Tuesday, October 17, 2006

Front Page News

TaxProf takes note of two pieces in today's WSJ. One was an interview, on page 1 (i.e., a news page), of this year's winner of the Nobel Memorial Prize in economics, Columbia University professor Edmund Phelps. The other was an op-ed piece by Brian S. Wesbury, the chief economist at First Trust Advisors L.P. The two pieces clashed, with Prof. Phelps suggesting higher taxes ("[I]t would be a good thing for the federal government to raise taxes and run big surpluses until we have retired the public debt. In the short run the higher tax rates might be unpleasant. But in the long run, with the debt reduced or eliminated, incentives to work or to advance in the world would be enhanced, because after-tax pay rates as a proportion of wealth would be higher.") and Wesbury recommending that we stay the Bush tax cut course.

Presented in this way, it would appear that there are merely two economists who simply reach different conclusions after reviewing the same data. However, further investigation of one portion of the Wesbury piece exposes his essential intellectual dishonesty. Specifically, he states that:
During the 12 months ending in September 2006, the [Bureau of Labor Statistics] household survey reported 2.54 million new jobs. Going back 24 months shows 5.5 million new jobs, an annual average of 2.75 million. This exceeds the booming 1995-2000 average of 2.34 million new jobs per year. The household survey, in contrast with the establishment survey, has consistently signaled a resilient economy. And it continues. In the past two months, the household survey has expanded by 261,000 per month, while the establishment survey rose by an average of just 120,000.
While it is a little wonkish, there are good reasons why economists typically do not use the household survey, but instead rely upon the indice known as the "Employment, Hours, and Earnings from the Current Employment Statistics survey (National)." Barry Ritholtz explains the reason that the household survey, unadjusted, was misleading. His conclusion:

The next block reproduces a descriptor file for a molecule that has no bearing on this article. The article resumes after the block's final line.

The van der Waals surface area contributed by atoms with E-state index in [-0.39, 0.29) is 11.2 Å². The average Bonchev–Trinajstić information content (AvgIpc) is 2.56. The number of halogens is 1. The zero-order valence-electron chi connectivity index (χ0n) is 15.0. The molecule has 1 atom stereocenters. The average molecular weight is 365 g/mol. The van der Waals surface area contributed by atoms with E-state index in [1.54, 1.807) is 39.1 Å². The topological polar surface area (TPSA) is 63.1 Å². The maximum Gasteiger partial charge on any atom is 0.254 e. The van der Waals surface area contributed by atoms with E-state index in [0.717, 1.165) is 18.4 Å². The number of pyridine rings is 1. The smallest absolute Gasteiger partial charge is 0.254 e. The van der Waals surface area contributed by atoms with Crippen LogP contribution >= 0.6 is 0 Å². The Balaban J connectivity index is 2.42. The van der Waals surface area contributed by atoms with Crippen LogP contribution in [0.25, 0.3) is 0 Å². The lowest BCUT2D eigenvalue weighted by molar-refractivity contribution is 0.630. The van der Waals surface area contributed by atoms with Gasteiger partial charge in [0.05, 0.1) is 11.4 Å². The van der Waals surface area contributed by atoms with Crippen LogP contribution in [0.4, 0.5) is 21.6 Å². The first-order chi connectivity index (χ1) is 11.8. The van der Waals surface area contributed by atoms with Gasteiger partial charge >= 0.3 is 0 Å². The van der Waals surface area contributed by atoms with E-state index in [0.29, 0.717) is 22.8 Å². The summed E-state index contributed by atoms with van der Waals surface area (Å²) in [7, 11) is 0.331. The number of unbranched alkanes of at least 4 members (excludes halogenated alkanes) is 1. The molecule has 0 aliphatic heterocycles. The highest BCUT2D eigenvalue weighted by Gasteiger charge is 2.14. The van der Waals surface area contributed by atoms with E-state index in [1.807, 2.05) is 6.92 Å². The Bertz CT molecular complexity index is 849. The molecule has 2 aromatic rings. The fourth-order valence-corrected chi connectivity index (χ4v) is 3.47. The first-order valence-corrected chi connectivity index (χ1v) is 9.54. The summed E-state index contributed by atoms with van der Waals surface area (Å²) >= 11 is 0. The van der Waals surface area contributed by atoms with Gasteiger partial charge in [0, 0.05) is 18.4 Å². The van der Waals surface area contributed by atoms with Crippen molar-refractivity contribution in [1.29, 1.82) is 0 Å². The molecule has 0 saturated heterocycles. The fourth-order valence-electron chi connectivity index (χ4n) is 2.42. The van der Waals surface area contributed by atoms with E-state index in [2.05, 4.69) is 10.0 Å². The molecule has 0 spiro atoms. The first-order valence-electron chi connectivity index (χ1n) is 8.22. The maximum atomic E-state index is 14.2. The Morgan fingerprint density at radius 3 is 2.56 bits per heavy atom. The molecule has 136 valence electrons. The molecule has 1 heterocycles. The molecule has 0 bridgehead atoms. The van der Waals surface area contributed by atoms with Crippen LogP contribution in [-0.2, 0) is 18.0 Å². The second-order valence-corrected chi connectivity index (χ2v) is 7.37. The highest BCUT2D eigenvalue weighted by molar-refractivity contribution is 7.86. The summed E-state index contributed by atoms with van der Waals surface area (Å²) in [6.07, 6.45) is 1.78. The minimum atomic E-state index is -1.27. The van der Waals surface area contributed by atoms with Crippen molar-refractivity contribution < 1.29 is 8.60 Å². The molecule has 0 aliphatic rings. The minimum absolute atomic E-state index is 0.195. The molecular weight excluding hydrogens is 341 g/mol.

Let's see who has the intellectually honesty to step up to the plate with a big mea culpa. You may assume any of the original advocates of this now totally untenable position [that the unadjusted household survey is more accurate] who adhere to it are little more than partisan hacks, and disregard them as appropriate.
Just so the record is clear, here's the Employment, Hours, and Earnings from the Current Employment Statistics survey (National) on a monthly basis from January, 1992, through September, 2006:

(Click to enlarge.)

Do the math: During the 96 months of the Clinton Administration, the country added 22,635,000 jobs or almost 236,000 jobs a month. By contrast, during the 79 months of the Bush Administration, the country, on a net basis, has added only 3,109,000 jobs, or just a shade under 40,000 jobs a month. Even isolating the most recent 24 months, as Wesbury does, we find that only 4,026,000 jobs have been added or an average of just 167,750 per month. In other words, even when rebounding from a recession, job growth during this Administration is just over 70% of what it was during the Clinton Administration.

(Wesbury also wrongly states that the "the booming 1995-2000 average [was] 2.34 million new jobs per year." In fact during the 60 months from January, 1995 through December 2000, a total of 16,428,000 jobs were created, an average of 273,800 jobs per month or 3,285,600 jobs per year.)

In the end, the Nobel guys tend to shoot straight. They get on the first page of the WSJ. On the other hand, "partisan hacks" are relegated to the knave opinion page.

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